Protecting Players at All Cost

How the NFL is failing, 2 coaches speak their mind and Tweets of the week


Neuro Athletes,

The NFL and NFLPA have still failed to meaningfully address one of the principal legal and ethical issues concerning player health: the conflicted structure in which club medical staff provide services to both players and the clubs.

I love football but sometimes I wish I didn’t. Most people involved with football are aware of the risks associated with playing a collision sport. It is widely reported that every head-to-head collision generates imperceptible “sub-concussions,” slowly damaging the brain without the victim suffering the symptoms of an acute trauma. This means many players are being injured on almost every play they are involved with 🤯

The Football Players Health Study (a research initiative composed of several ongoing studies examining the health and wellbeing of NFL players) at Harvard University released a set of legal and ethical recommendations to address a series of structural factors that affect NFL player health. such as;

  1. The Structural Conflict of Interest in Club Medical Staff

  2. Wearable Technologies and Biospecimen Collection

  3. Behavioral and Mental Health .

  4. Transitioning out of the NFL

What did the NFL do about it?

The NFL and NFLPA made meaningful progress on a wide range of issues affecting NFL player health in the 2020 CBA.

In particular, the addition of:

  • A Behavioral Health Specialist

  • Mental Health and Wellness Team

  • Joint Behavioral Health Committee which should help players better cope with the very important but often less visible challenges of a career in the NFL

  • Pain Management Specialist and Prescription Drug Monitoring Program

  • New rules will protect player privacy in the rapidly developing area of biotechnologies

  • An identified and increased focus on assisting players with transitioning out of the NFL

  • Stricter certification requirements for club support staff

  • Tweaks to squad size rules which could help to protect players with concussions from the pressure to return to the field too soon

As discussed at length in Section III.A of the written review which you can find here, the NFL and NFLPA have still failed to meaningfully address one of the principal legal and ethical issues concerning player health – the conflicted structure in which club medical staff provide services to both players and the clubs.

NFL players typically receive care from two sets of professionals: club athletic trainers and club doctors. Club doctors diagnose and treat players for a variety of ailments, physical and mental, while making recommendations to the player concerning those ailments. At the same time they have obligations to the club, namely to inform and advise clubs about the health status of players.

While players and clubs share an interest in player health—both of them want players to be healthy so they can play at peak performance—there are several areas where their interests can diverge, and the divergence presents legal and ethical challenges.

As explained in Protecting and Promoting:

“Club doctors are clearly fundamental to protecting and promoting player health. Yet given the various roles just described, it is evident that they face an inherent structural conflict of interest. This is not a moral judgment about them as competent professionals or devoted individuals, but rather a simple fact of the current organizational structure of their position in which they simultaneously perform at least two roles that are not necessarily compatible”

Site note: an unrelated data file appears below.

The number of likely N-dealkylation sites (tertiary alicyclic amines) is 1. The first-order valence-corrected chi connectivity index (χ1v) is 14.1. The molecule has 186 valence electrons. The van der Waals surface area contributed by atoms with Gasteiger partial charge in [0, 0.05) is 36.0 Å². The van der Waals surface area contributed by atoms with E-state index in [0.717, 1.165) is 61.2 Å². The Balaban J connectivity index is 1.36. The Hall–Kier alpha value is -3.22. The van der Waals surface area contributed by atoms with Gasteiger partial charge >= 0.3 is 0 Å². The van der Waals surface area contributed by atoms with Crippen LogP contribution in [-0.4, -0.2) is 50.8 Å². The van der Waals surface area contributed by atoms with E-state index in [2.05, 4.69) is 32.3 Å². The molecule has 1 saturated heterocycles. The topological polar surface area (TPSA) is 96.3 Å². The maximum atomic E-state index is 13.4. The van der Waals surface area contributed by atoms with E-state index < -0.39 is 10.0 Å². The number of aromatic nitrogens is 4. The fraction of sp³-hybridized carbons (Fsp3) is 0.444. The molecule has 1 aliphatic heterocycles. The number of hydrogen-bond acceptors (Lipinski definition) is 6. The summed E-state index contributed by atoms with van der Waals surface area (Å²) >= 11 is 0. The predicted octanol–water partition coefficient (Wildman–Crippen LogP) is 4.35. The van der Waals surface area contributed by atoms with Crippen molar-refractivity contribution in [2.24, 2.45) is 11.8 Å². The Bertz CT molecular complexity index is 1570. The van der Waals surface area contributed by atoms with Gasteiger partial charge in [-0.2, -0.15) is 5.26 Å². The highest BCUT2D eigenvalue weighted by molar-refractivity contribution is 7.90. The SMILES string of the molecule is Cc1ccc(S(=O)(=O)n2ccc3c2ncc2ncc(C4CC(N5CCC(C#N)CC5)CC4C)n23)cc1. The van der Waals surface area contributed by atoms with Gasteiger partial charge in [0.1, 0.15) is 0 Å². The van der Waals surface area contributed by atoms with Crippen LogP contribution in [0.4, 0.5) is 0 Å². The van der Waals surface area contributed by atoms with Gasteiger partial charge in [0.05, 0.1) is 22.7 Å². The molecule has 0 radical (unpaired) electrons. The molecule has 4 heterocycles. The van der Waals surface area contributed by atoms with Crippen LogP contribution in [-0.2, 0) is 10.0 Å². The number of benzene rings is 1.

Chapter 2 of Protecting and Promoting recommends a comprehensive plan to restructure the club doctor’s relationship in order to extinguish some of the conflicts. In short, the report recommends that player care and treatment be provided by one set of medical professionals, appointed by a joint committee with representation from both the NFL and NFLPA, and evaluation of players for a club’s business purposes should be done by separate medical personnel.

Opinions from Thought Leaders

So what is a player is meant to do, when their life is on the line, they feel vulnerable, they're riddled with injuries, and they want the advice and guidance from someone who is not attached to their team or club?

They seek out external coaches who can help guide them in all areas of performance, health, and longevity. However, there seems to be a push and pull between health and performance for elite athletes. Meaning if an athlete is to perform at their highest level, then health and longevity needs to take a backseat.

The coaching profession is ever changing. Coaches at each level of competition need to know more than just the Xs and the O's in order to be successful. As the primary individuals tasked with developing athletes from average to elite, they are challenged with not understanding how to optimise an athlete and get them to the NFL while also maintaining their health and well being for the long term.

I recruited @Alan_Couzens and @PratikxPatel to the podcast, who are both high level well respected coaches. Alan coaches endurance athletes and uses the latest in science to optimise both performance and longevity.

Ptraik is the assistant coach at the New York Giants. He also serves as the director of performance, nutrition and is the assistant Strength and Conditioning coach.

You can listen to the full episode here.

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Tweets of The Week